The drugs acting on glutamate receptors can be divided into two categories, agonists and antagonists.
The agonists at the APMA and NMDA receptors are different.
The agonists at APMA include glutamate, AMPA, 5-Fluorowillardiine, Domoic acid and Quisqualic acid, etc.
The agonists at NMDA receptors include glutamate, D-cycloserine, glycine, and quinolinate, etc.
The antagonists at two types of receptors are also different.
The antagonists at NMDA include ketamine, PCP, tramadol, kynurenic acid, etc.
The antagonists at the AMPA receptors are Kynurenic acid, Perampanel, etc.
Serotonin 5-HT3 Receptors
These are the only serotonin ionotropic receptors present in the chemoreceptor trigger zone. The bind to endogenous serotonin and cause opening of the ion channels. These ion channels are permeable to sodium, potassium and calcium ions.
The activation of these channels initiates the process of depolarization and an action potential is generated. The resultant effect is activation of CTZ neurons and emesis occurs.
These receptors trigger the process of emesis.
The clinically significant drugs are the serotonin 5-HT3 selective antagonist. These include ondansetron, granisetron, and other “setrons” drugs. These are important anti-emetic drugs.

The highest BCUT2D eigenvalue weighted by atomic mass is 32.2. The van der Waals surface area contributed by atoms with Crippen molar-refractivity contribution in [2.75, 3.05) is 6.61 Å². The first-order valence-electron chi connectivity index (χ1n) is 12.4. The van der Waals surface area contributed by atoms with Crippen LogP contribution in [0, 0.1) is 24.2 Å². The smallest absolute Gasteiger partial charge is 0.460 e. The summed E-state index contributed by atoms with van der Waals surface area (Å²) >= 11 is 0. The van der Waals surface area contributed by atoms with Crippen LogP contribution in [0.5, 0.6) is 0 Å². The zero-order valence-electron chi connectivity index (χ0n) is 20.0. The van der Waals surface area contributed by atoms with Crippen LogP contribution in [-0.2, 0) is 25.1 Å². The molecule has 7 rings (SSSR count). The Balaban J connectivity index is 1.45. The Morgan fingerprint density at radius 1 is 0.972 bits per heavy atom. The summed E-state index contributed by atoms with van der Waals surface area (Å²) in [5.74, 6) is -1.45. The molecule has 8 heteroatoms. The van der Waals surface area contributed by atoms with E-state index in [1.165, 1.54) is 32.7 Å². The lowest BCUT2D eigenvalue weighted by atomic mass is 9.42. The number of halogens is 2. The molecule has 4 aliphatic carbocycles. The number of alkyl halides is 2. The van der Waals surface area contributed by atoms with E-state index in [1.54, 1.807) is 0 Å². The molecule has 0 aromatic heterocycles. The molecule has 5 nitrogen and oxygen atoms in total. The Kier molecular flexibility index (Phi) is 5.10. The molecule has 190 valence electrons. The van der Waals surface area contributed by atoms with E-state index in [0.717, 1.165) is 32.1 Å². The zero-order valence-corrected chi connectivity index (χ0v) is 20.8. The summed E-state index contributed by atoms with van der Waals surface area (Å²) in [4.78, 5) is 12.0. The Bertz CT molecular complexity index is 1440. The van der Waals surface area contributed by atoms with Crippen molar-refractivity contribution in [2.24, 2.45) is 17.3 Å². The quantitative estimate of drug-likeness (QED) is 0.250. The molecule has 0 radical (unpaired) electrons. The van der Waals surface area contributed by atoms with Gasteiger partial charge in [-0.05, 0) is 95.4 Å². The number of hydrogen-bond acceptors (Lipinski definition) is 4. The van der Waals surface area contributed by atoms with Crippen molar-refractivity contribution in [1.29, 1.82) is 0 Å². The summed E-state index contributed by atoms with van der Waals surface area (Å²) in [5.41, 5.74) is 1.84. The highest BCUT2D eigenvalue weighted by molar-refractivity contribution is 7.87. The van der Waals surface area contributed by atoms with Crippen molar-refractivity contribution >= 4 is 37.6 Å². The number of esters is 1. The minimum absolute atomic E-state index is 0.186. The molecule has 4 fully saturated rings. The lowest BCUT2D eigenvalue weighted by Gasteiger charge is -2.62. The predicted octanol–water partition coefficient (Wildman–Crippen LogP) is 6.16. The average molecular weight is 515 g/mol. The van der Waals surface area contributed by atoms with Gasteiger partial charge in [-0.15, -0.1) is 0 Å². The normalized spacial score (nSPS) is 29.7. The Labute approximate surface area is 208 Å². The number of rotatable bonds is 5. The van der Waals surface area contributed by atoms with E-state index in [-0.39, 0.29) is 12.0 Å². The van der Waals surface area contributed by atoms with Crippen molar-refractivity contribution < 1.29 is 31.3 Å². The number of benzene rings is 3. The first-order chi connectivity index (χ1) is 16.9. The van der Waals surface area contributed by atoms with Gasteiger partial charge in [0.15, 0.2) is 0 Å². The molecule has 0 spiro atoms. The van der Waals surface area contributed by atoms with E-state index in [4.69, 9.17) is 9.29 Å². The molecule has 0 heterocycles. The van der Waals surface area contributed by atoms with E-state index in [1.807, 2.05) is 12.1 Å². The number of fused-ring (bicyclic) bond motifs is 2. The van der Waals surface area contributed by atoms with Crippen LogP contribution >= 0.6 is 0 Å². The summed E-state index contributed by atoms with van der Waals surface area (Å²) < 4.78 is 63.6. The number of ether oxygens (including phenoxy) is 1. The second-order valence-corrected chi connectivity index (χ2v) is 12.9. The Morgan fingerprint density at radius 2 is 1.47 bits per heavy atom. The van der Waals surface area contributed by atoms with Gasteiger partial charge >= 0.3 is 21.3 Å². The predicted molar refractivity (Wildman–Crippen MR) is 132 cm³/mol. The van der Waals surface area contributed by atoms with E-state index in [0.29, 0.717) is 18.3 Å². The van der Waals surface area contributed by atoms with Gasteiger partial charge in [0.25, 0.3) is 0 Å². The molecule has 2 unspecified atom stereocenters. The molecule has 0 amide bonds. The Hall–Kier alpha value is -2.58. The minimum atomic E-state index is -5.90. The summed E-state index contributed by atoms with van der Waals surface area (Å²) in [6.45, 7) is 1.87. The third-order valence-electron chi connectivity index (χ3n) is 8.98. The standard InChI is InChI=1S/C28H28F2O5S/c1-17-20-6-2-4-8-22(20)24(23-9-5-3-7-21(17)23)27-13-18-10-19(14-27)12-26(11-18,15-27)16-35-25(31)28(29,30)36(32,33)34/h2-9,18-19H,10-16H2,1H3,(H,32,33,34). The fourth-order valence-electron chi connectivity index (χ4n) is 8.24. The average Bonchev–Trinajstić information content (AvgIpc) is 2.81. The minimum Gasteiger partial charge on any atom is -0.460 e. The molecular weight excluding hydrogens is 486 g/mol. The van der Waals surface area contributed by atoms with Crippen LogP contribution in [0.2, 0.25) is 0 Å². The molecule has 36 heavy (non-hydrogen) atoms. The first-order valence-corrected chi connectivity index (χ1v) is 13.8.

The antagonists of these drugs are used as anti-emetic drugs. They are commonly used to prevent vomiting in chemotherapy and post-radiotherapy medication.
ATP Gated Receptors
These are also called P2X receptors. They consist of two transmembrane domains that form the ion channels and an extracellular domain. The extracellular domain acts as a ligand-binding domain.
The binding of ATP to this domain results in the opening of the ion channel. These ion channels allow the entry of calcium channels within the cell. As a result, depolarization occurs, and action potential is generated.
The ATP or P2X receptors perform several important functions. These include the following;
- Regulation of cardiac rhythm and heart rate
- Regulation of blood vessel tone
- Platelet aggregation
- Contraction of Vas Deferens for ejaculation
- Contraction of bladder for micturition
Ionotropic receptors are actually ligand-gated ion channels. They are the only receptors that do not require a second messenger and show immediate effects. The effects of such receptors are immediate and are very short-lived.
Depending upon their subunits and location, they allow different ions to diffuse down the concentration gradient. They may be excitatory or inhibitory receptors.
The important ionotropic receptors are the following.
Nicotinic receptors: They are present in the neuromuscular junction. They are the excitatory receptors responsible for skeletal muscle contraction.
GABA receptors: They are the most common inhibitory receptors present in the CNS. They are responsible for sedation, sleep and anesthesia.
Glutamate receptors: They are the most abundant excitatory receptors in the CNS.
5-HT3 receptors: These are the ionotropic serotonin receptors present in the chemoreceptor trigger zone. They are responsible for causing emesis.